The really obvious problem with Sherrod Brown running for president

If Brown were to win the presidency, the state’s newly elected GOP governor, Mike DeWine, would get to fill his Senate seat with a Republican until the next statewide election. That means Democrats would need five total flips just to claim a bare majority capable of governing in the initial years of their new administration. And given that, once again, Brown’s main appeal is that he’s the only Democrat seemingly capable of winning in Ohio, his seat could be lost for the foreseeable future.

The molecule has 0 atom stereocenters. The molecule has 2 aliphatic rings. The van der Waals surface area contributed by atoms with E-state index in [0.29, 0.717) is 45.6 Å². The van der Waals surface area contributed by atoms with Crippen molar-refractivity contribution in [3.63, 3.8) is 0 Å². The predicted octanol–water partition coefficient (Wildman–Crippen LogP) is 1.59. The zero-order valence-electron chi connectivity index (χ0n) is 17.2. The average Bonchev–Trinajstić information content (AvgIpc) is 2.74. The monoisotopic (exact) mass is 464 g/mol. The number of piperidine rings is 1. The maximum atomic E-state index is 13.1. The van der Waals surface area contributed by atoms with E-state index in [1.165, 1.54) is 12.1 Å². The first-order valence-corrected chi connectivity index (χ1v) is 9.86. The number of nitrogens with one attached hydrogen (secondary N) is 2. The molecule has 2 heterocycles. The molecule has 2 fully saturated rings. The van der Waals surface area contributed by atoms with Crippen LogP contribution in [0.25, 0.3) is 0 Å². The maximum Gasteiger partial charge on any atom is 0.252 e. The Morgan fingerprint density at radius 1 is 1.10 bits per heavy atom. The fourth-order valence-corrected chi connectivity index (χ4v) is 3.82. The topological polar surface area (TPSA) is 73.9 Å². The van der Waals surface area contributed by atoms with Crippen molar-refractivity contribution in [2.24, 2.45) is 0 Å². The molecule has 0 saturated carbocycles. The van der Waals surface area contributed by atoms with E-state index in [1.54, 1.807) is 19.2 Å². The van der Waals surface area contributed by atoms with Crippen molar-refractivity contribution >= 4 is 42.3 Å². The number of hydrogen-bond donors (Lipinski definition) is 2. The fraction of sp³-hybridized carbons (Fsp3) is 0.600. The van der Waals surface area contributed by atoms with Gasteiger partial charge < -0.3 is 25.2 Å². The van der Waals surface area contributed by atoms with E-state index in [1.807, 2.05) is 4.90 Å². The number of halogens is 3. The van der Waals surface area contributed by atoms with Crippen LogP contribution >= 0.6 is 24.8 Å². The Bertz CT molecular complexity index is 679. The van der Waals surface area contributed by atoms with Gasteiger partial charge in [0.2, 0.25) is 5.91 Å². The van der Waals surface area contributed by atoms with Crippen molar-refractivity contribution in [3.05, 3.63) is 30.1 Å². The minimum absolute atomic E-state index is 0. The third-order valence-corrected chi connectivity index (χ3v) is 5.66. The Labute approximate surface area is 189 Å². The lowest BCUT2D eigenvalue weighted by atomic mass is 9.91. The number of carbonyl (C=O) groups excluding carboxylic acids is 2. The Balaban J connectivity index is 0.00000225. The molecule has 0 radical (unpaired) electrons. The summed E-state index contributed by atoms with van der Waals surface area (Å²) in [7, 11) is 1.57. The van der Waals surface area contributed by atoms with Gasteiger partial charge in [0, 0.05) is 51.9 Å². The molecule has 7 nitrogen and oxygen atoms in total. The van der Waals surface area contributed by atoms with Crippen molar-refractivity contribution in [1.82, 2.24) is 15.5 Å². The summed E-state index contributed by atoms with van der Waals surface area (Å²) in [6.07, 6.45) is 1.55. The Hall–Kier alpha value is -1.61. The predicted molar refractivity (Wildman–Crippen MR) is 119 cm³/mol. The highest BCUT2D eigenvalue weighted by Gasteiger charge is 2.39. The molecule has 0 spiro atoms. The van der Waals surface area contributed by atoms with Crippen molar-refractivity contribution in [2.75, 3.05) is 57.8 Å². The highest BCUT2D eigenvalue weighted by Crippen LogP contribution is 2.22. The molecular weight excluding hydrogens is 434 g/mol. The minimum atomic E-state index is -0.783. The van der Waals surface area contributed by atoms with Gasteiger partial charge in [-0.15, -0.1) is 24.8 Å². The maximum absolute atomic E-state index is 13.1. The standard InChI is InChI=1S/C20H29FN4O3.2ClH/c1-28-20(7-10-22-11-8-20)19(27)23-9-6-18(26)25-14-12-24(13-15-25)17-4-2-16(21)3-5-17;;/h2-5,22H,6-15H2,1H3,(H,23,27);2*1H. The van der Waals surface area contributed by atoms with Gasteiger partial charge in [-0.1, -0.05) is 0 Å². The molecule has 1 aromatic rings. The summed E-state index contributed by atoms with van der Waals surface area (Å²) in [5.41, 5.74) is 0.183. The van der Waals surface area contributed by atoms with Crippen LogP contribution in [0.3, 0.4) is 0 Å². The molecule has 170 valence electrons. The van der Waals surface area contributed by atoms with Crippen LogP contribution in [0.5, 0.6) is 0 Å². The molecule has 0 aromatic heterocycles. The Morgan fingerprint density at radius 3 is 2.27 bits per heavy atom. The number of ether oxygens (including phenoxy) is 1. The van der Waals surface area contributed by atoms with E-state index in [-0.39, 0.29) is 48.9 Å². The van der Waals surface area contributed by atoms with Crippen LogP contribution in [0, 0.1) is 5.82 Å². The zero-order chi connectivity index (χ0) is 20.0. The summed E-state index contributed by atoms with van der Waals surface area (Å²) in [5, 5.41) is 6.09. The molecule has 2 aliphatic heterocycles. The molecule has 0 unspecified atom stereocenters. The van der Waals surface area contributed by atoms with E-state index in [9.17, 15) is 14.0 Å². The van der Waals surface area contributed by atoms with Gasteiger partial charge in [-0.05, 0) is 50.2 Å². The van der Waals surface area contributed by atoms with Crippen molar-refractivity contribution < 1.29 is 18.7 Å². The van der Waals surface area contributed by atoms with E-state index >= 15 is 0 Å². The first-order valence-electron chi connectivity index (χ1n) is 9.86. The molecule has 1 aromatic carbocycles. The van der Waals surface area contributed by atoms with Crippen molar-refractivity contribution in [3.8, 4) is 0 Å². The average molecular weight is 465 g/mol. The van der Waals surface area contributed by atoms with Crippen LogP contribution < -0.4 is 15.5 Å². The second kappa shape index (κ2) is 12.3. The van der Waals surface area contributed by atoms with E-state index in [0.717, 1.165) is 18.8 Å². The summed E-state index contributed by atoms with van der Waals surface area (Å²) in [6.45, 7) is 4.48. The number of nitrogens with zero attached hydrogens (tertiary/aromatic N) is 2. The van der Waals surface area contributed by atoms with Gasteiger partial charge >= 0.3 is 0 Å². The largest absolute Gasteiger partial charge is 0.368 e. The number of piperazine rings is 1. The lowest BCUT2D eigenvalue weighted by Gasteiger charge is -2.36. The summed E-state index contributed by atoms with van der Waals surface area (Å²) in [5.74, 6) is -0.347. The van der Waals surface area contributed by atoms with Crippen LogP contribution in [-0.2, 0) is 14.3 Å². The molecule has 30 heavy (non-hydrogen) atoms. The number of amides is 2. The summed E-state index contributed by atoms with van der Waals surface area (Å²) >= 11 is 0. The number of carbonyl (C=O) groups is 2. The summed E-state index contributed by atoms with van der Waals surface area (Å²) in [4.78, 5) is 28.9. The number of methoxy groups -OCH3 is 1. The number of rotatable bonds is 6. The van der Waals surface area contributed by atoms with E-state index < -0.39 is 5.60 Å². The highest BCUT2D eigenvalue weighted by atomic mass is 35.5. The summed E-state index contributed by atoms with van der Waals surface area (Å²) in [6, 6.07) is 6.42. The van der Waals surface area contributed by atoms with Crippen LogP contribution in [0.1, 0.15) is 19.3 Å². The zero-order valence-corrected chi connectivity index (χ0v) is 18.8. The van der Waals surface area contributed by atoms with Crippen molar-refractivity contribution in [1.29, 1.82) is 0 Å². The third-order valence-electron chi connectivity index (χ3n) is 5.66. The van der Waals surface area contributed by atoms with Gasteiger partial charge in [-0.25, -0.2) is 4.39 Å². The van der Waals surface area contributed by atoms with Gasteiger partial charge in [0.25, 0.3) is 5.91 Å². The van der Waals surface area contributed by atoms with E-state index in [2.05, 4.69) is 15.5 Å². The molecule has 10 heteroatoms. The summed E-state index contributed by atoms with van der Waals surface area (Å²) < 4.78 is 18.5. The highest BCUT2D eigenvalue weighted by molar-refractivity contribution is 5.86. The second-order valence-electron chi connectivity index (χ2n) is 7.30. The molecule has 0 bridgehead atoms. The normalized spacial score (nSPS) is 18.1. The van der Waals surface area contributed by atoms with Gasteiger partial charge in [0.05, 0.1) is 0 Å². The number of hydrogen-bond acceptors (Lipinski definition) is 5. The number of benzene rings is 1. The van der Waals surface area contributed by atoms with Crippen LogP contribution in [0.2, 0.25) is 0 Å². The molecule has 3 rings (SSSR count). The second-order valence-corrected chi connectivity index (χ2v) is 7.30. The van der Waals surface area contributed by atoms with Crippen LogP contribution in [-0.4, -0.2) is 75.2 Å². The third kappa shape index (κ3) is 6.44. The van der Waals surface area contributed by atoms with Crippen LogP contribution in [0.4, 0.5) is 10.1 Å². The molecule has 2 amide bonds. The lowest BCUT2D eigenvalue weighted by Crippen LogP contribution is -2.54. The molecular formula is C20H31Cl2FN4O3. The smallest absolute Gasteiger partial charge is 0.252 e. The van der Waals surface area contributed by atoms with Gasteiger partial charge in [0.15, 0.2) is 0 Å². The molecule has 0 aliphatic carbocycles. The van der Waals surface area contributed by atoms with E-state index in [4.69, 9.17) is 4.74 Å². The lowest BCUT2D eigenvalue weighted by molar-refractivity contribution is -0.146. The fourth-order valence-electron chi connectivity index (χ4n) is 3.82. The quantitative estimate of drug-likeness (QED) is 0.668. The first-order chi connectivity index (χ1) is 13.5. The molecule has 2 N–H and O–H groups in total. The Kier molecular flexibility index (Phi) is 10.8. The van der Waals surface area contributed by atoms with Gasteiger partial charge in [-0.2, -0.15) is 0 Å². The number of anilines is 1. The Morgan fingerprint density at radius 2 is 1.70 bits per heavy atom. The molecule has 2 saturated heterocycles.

Brown isn’t the only candidate who needs to make this sort of tough calculation. Instead of running for president, Beto O’Rourke could try to go after Texas Sen. John Cornyn’s seat in 2020. Montana Governor Steve Bullock might be interested in the Oval Office. But he might be be more useful taking on on Republican Sen. Steve Daines. West Virginia’s Richard Ojeda, who went so far as to announce his presidential bid on Monday after losing his House bid last week, might do better to try to knock off Sen. Shelley Moore Capito. But with Brown, the tension is a bit more clear, both because he’s such a compelling presidential candidate on paper, and because winning the presidency would actually guarantee that his Senate seat flipped, rather than simply remain in Republican hands.